What Does It Mean To Worship The God of Failures?
God made Adam and Eve in His perfect, holy image; He placed them in Eden to live in His rest, peace, and goodness; and He gave them His Word. And they failed to keep it.
God chose Abraham to be the father of many nations; God made a covenant with him all while he was asleep; and He formed life in Sarah’s barren womb. And yet, Sarah laughed and Abraham gave his wife to Pharaoh. They failed to believe God’s Word.
God made David the king of Israel; he promised David a king who would reign on his throne and house forever; God richly provided David with earthly possessions beyond imagination. But David wanted what he couldn’t have. Bathsheba. David failed to keep God’s Word.
Moses failed to enter the promised land. Samson was seduced by Delilah. Jonah the prophet ran away. Elijah hid in a cave whining. In many ways, the story of God’s people in the Old Tesstament is the story of one failure after another.
The New Testament is no different. The disciples repeatedly misunderstand Jesus’ teaching. Peter couldn’t walk on water, tried to tell Jesus to avoid the cross, and denied Him three times. James and John want to call down thunder from heaven. Paul even boasts in his weakness. Page after page, the story of the God’s people in the New Testament is also the story of one failure after another.
It reminds me of the conclusion to J.R.R. Tolkien’s The Lord of the Rings. Frodo and Samwise passed through the Dead Marshes into the land of shadows, traversed the stairs of Cirith Ungol, survived and fought Shelob the giant spider; they hid from orcs, goblins, the foul Ringwraiths, and finally their journey from the Shire to the cracks of Mt. Doom had ended. Around Frodo’s neck hung all the evil in the world and the hopes of Middle-earth. And what did Frodo do?
‘”I have come,’ he said. ‘But I do not choose now to do what I came to do. I will not do this deed. The Ring is mine!’” [1 ]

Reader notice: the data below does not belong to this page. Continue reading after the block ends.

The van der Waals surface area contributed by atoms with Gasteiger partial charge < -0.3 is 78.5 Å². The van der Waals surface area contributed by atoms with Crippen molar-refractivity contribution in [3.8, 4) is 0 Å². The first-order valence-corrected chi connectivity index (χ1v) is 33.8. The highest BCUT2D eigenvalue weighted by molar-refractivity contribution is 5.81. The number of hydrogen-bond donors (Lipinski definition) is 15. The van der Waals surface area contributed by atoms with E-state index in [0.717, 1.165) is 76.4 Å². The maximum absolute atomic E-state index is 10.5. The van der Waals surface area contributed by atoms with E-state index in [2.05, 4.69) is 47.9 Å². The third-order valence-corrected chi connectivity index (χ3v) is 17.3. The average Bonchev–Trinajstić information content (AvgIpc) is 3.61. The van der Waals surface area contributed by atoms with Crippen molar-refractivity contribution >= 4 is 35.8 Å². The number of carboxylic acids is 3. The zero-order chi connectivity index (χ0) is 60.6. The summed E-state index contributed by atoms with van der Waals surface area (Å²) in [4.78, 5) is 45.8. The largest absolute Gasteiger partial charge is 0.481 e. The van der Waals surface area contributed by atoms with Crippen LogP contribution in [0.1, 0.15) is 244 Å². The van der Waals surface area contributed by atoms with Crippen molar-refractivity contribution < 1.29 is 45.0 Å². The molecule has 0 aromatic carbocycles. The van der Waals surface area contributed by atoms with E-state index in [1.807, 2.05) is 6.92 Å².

Perhaps you know this feeling: failure. There are plenty of days—and if we’re honest, most days—where we find ourselves in good company with these misshapen saints of Holy Scripture. We fail in our callings as husband or wife, as father or mother, in the home, the workplace, and at church. We confess that we have sinned in thought, word, and deed. Like the saints of the Old and New Testament, like Frodo, we have failed, time and time again.
But here’s the unexpected, joyous turn of events, what Tolkien called the eucatastrophe.
God does not require us to be spiritual Stepford Wives to receive His mercy. Jesus came to seek and to save the lost. God shows His love for us in this, that while we were still sinners, Christ died for us. Christ died for the ungodly. Jesus has made every failure of ours His own, and gives you His perfect life and death in exchange. Jesus did not become man to be your spiritual guru or a personal trainer in righteousness. Jesus became man to live for you, suffer for you, bleed for you, die for you; yes, even to fail for you. As Dr. Rosenbladt is fond of saying, “Christ died for sinners and we qualify.”
God is the God of losers, outcasts, broken sinners, and failures. God is the God of misshapen saints, whom He finds broken, beaten down, and left for dead. And then, like the good Samaritan, Jesus binds our wounds, puts us on His back, gives us shelter, and charges everything to His account.
God is the God of failures, for He himself became one for you. There is no failure of ours that is bigger than Jesus’ cross. There is no sin of ours that can overshadow the cross. God’s mercy in Christ covers the multitude of our failures, brokenness, and sin.
In the end, it was mercy that saved Frodo, Samwise, and all Middle-earth. Bilbo Baggins had the chance to kill Gollum and held back his blade. So did Frodo. But he too, stayed his sword out of pity, out of mercy.
It’s no different for the saints of the Old and New Testaments. It is no different for you. God’s mercy saves failures like us. God is the God of failures for you.
[1 ] J.R.R. Tolkien, The Lord of the Rings. New York: Houghton Mifflin, 1994. p. 924.